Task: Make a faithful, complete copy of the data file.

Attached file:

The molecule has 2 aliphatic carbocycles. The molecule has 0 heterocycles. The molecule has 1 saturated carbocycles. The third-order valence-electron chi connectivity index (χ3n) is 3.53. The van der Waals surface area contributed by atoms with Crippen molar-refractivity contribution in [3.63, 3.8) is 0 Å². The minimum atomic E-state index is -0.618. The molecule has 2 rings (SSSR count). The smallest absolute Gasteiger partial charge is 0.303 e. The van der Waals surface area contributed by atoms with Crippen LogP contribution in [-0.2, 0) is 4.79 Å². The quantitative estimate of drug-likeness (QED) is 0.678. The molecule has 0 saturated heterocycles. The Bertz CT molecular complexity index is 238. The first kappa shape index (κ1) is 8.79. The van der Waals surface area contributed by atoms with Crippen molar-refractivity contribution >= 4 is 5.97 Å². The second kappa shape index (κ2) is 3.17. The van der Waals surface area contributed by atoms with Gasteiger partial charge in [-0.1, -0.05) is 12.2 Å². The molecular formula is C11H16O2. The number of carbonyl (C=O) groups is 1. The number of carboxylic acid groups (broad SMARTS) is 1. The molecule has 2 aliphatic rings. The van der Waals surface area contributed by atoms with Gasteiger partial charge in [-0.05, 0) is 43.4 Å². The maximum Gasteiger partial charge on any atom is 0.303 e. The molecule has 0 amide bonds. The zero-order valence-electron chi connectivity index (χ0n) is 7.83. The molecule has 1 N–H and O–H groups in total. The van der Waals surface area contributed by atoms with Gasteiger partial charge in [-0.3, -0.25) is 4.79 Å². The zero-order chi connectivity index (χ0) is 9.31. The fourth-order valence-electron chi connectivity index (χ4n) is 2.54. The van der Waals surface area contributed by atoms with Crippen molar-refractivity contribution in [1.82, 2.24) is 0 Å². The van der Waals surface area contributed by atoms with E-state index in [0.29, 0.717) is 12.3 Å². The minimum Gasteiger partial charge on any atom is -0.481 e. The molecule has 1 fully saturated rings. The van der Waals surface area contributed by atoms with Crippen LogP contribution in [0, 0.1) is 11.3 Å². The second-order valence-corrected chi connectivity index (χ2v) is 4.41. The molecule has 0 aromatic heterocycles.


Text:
The molecule has 2 aliphatic carbocycles. The molecule has 0 heterocycles. The molecule has 1 saturated carbocycles. The third-order valence-electron chi connectivity index (χ3n) is 3.53. The van der Waals surface area contributed by atoms with Crippen molar-refractivity contribution in [3.63, 3.8) is 0 Å². The minimum atomic E-state index is -0.618. The molecule has 2 rings (SSSR count). The smallest absolute Gasteiger partial charge is 0.303 e. The van der Waals surface area contributed by atoms with Crippen LogP contribution in [-0.2, 0) is 4.79 Å². The quantitative estimate of drug-likeness (QED) is 0.678. The molecule has 0 saturated heterocycles. The Bertz CT molecular complexity index is 238. The first kappa shape index (κ1) is 8.79. The van der Waals surface area contributed by atoms with Crippen molar-refractivity contribution >= 4 is 5.97 Å². The second kappa shape index (κ2) is 3.17. The van der Waals surface area contributed by atoms with Gasteiger partial charge in [-0.1, -0.05) is 12.2 Å². The molecular formula is C11H16O2. The number of carbonyl (C=O) groups is 1. The number of carboxylic acid groups (broad SMARTS) is 1. The molecule has 2 aliphatic rings. The van der Waals surface area contributed by atoms with Gasteiger partial charge in [-0.05, 0) is 43.4 Å². The maximum Gasteiger partial charge on any atom is 0.303 e. The molecule has 0 amide bonds. The zero-order valence-electron chi connectivity index (χ0n) is 7.83. The molecule has 1 N–H and O–H groups in total. The van der Waals surface area contributed by atoms with Gasteiger partial charge in [-0.3, -0.25) is 4.79 Å². The zero-order chi connectivity index (χ0) is 9.31. The fourth-order valence-electron chi connectivity index (χ4n) is 2.54. The van der Waals surface area contributed by atoms with Crippen molar-refractivity contribution in [1.82, 2.24) is 0 Å². The van der Waals surface area contributed by atoms with E-state index in [0.29, 0.717) is 12.3 Å². The minimum Gasteiger partial charge on any atom is -0.481 e. The molecule has 1 fully saturated rings. The van der Waals surface area contributed by atoms with Crippen LogP contribution in [0, 0.1) is 11.3 Å². The second-order valence-corrected chi connectivity index (χ2v) is 4.41. The molecule has 0 aromatic heterocycles.